In spite of its prosperity, it must be confessed that the town of
Wantage was in a neglected and really discreditable state throughout the 18th and 19th centuries. It was the headquarters of pedlars and hawkers within, and of gipsy encampments without. Hence, it is not surprising to learn that badger-baiting and cock-fighting were among the favourite amusements. Bull-baiting was also tolerated in the parish, in the precincts of an inn known as ‘The Camel.’ This inn became the resort of such rough characters that its licence was taken away and bull-baiting suppressed.
Perhaps one of the most thriving trades, and the one that outdid all others, was that of malting, from the fact that most private householders brewed their own beer. There were also numerous public-houses: one of them, called ‘Thatchells’ in Back Street, was the origin of what is now the Wantage Brewery Company. There must have been at least a dozen more public-houses then than at the turn of the 20th century. Four had been closed in the Market Place during the previous century, ‘The Falcon’ and ‘The Globe’ which occupied the site of the old Town Hall, ‘The Crown’ which was transformed into Wheeler Bros Tailors & Outfitters, ‘The Lion’ which faced the Corn Exchange and ‘The Brandy Butt’ in Church Street. The excessive supply of beer was the cause of much drunkenness, and scarcely a night passed without brawling and other disorderly scenes.
Fires were of frequent occurrence, and serious crimes brought disgrace upon the town, which at one time was stigmatised as ‘Black Wantage’. A fearful murder, committed at the ‘White Hart Inn’ (later the Post Office) in 1833 was still recalled with horror after three generations. Religious influence was at the lowest ebb, for the Vicars usually visited the town about twice a year to collect tithes, leaving the parishioners to the mercy of anyone who could be found to take the services. It is said that, in these times, when the ‘Bow Street Runners’ let one of their criminals escape, Wantage was always one of the first places in which they searched for him.
The ancient custom of ringing a bell at eight o'clock was long kept up in Wantage in order to help keep the people safe. By some it is supposed to be the Curfew; while others maintain that a sum of money was left by a person who was lost on the Downs, so that a bell might be rung every night from 29th September to 25th March, that its sound might direct other travellers in a like predicament to the town. There was also a sum of money, the rent of a piece of land in Hanney Parish called ‘The Bellman's Swathe,’ to pay for the ringing of a bell at five am from 20th September till 2nd February. The object of this is said to have been to call the agricultural lads up to attend to their horses. On Shrove Tuesday, a bell was also rung at eleven o'clock which was called by many the ‘Pan Bell’. It was, of course, the ‘Shriving Bell,’ to call the people to make their confessions before Lent.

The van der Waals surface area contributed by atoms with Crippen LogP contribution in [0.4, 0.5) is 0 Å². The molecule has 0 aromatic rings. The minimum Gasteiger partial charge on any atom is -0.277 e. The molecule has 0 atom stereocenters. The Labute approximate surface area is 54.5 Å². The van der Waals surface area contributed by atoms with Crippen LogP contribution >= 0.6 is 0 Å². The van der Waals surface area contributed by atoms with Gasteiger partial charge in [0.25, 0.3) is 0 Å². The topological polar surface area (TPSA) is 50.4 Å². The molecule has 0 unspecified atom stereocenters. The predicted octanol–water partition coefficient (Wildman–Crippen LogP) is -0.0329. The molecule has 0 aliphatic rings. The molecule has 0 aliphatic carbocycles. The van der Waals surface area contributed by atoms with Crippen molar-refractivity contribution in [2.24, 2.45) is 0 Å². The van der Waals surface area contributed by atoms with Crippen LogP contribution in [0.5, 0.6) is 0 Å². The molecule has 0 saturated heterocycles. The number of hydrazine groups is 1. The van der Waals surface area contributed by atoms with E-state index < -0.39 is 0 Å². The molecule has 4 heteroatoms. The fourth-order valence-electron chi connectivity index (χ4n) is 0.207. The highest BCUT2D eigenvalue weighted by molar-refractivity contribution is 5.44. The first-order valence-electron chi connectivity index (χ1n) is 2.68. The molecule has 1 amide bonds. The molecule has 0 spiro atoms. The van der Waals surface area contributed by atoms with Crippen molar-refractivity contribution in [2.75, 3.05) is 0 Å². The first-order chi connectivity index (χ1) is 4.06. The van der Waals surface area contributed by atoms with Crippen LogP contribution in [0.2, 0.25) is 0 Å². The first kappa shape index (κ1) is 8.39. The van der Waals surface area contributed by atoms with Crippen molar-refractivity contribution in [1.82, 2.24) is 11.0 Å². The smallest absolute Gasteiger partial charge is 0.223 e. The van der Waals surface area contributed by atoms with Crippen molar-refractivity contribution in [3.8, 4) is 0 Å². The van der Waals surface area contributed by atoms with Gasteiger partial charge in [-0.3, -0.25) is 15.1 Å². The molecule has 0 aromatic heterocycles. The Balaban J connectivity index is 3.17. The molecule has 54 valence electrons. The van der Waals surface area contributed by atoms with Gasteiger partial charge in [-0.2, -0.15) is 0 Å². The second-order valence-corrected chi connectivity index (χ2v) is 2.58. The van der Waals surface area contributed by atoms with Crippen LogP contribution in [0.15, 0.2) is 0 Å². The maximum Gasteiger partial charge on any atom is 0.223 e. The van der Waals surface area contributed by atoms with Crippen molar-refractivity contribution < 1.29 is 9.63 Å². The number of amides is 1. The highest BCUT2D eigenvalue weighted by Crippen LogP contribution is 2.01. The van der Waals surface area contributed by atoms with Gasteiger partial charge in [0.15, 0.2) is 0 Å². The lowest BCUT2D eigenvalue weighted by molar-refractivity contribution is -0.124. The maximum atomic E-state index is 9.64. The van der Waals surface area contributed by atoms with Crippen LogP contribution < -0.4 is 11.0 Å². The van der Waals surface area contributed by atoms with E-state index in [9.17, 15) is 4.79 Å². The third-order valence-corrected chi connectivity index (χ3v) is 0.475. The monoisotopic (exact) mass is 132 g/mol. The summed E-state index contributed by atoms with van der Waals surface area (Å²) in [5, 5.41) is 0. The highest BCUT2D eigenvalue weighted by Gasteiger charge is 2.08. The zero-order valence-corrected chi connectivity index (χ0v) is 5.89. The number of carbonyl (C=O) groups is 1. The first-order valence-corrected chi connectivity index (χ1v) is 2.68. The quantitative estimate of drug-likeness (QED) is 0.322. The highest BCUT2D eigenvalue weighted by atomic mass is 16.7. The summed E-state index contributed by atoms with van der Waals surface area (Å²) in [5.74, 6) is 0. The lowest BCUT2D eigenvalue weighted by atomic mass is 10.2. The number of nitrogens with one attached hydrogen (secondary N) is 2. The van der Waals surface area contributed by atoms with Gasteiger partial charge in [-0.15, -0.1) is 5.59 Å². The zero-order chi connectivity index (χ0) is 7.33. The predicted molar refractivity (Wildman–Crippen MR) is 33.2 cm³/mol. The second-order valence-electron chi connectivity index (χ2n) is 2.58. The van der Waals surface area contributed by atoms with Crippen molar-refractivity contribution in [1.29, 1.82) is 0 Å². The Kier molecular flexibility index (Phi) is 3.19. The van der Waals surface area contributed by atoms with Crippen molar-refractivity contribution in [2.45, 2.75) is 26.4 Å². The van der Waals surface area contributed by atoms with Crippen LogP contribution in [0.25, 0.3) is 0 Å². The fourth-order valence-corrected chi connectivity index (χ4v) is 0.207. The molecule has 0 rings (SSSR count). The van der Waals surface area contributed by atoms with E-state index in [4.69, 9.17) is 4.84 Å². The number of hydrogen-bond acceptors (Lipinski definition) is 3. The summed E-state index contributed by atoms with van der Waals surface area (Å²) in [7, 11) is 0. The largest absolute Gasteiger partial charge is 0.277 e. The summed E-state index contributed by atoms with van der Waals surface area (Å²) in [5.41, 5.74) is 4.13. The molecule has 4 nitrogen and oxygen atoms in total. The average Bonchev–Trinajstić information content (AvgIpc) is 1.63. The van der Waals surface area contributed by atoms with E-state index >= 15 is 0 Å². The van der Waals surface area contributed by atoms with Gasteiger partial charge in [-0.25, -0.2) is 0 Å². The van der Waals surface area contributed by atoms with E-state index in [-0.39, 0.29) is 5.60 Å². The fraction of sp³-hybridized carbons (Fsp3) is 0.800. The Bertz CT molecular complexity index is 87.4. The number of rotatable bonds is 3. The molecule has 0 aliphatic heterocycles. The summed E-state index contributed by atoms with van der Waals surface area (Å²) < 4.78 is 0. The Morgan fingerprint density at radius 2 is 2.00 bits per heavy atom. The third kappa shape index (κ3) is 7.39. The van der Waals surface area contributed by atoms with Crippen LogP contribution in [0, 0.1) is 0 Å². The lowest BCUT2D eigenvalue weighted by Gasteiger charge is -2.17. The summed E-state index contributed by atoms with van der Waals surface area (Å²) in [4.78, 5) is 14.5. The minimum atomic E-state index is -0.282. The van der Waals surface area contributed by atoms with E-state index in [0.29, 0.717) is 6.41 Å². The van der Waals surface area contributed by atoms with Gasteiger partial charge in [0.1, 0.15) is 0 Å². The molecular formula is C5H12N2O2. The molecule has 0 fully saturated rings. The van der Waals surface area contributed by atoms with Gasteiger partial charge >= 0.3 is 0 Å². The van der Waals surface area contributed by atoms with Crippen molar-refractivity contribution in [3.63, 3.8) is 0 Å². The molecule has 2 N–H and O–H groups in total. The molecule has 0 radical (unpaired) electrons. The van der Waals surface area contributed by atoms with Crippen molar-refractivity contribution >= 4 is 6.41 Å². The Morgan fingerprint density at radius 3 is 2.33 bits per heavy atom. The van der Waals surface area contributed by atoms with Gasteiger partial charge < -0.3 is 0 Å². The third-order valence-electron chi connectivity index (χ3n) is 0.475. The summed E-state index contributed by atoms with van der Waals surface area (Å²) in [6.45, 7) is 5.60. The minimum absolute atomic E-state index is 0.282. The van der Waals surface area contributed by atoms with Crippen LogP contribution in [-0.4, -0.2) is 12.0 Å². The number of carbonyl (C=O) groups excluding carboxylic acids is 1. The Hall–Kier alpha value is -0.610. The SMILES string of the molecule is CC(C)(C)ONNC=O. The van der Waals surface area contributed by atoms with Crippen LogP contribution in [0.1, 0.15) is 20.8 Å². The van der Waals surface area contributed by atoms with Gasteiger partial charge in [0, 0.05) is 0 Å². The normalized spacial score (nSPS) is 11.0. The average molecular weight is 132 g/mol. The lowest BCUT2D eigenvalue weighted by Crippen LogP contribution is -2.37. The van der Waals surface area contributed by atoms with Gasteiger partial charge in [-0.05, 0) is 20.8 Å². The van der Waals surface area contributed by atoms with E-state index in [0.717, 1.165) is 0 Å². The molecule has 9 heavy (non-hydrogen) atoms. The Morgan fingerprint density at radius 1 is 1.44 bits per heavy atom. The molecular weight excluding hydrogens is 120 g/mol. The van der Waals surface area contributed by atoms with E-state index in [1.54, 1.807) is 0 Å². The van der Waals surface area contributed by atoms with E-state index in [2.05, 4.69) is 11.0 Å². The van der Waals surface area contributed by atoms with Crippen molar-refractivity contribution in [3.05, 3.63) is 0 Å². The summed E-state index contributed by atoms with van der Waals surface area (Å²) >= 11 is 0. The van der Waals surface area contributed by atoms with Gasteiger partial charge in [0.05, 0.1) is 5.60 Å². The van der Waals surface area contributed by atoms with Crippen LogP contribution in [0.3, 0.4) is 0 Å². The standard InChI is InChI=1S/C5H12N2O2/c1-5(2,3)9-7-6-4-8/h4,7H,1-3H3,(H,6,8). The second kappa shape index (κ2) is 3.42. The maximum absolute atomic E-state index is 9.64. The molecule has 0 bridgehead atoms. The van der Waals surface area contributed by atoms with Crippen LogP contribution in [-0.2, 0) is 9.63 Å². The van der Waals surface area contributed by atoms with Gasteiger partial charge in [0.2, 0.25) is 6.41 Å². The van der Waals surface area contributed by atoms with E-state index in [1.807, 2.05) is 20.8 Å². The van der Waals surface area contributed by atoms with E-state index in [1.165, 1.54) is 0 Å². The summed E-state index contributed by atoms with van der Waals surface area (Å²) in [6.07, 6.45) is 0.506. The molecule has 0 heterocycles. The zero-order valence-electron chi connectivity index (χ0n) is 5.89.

The town was only lit by means of oil lamps which gave only a very poor glimmer, and were of very little service. By whatever means or authority the town was governed prior to 1828, it would seem that it was not of a satisfactory nature, for we find that, in that year, an Act of Parliament was granted to the town, entitled "An Act for the better Lighting, Watching, Cleansing, Paving and otherwise improving the town of Wantage."
The Act is of a rather voluminous character, containing no less than 104 clauses, many of them being of a very stringent kind, much more honoured in the breach than in the observance. Its opening sentence is very quaint, "Whereas the town of Wantage is a large and populous place," and it goes on to define the number of persons to be appointed and held responsible for the carrying out of its provisions. These were thirty in number, and the qualification to be a commissioner - as they were styled - was either to be possessed of freehold property of the annual value of £20, or to have £1,000 invested in securities. This Act, put into operation at once, swept away the very antiquated custom of having night watchmen, who paraded the streets all night long, and called out hour by hour the state of the weather, such as "past 12 o'clock and a cloudy night" or "past 3 o'clock and a fine morning." These men gave way to the appointment of two others, who were the silent guardians of the night, and it was the duty of these officials to attend, every morning about nine o'clock, at the house of the High Constable, to sign a book and make a statement in writing if anything unusual had come under their notice during the night. There was also a policeman for day duty. This order of things went on until 1856, when the Berkshire Constabulary were introduced, and the charge of the town was handed over to them to carry on, still under the provisions of the ‘Local Act.’
Edited from Gibbons & Davey's 'Wantage Past & Present' (1901).
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